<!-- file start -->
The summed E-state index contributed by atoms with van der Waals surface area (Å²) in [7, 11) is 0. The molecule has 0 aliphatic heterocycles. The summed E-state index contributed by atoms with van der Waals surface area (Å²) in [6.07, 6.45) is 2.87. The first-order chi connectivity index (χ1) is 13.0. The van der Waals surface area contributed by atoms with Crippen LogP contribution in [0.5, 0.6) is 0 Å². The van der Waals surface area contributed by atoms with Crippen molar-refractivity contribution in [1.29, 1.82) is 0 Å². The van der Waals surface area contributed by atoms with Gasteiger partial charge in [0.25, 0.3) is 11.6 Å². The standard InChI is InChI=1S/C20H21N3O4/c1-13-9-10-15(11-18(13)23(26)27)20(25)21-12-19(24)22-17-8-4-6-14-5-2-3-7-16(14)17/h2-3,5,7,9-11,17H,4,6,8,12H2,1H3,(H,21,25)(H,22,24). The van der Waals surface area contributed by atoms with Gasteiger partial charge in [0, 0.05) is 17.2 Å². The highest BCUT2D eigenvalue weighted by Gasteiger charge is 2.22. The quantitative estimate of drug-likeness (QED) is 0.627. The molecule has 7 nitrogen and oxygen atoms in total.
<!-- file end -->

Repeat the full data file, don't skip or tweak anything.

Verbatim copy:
The summed E-state index contributed by atoms with van der Waals surface area (Å²) in [7, 11) is 0. The molecule has 0 aliphatic heterocycles. The summed E-state index contributed by atoms with van der Waals surface area (Å²) in [6.07, 6.45) is 2.87. The first-order chi connectivity index (χ1) is 13.0. The van der Waals surface area contributed by atoms with Crippen LogP contribution in [0.5, 0.6) is 0 Å². The van der Waals surface area contributed by atoms with Crippen molar-refractivity contribution in [1.29, 1.82) is 0 Å². The van der Waals surface area contributed by atoms with Gasteiger partial charge in [0.25, 0.3) is 11.6 Å². The standard InChI is InChI=1S/C20H21N3O4/c1-13-9-10-15(11-18(13)23(26)27)20(25)21-12-19(24)22-17-8-4-6-14-5-2-3-7-16(14)17/h2-3,5,7,9-11,17H,4,6,8,12H2,1H3,(H,21,25)(H,22,24). The van der Waals surface area contributed by atoms with Gasteiger partial charge in [0, 0.05) is 17.2 Å². The highest BCUT2D eigenvalue weighted by Gasteiger charge is 2.22. The quantitative estimate of drug-likeness (QED) is 0.627. The molecule has 7 nitrogen and oxygen atoms in total.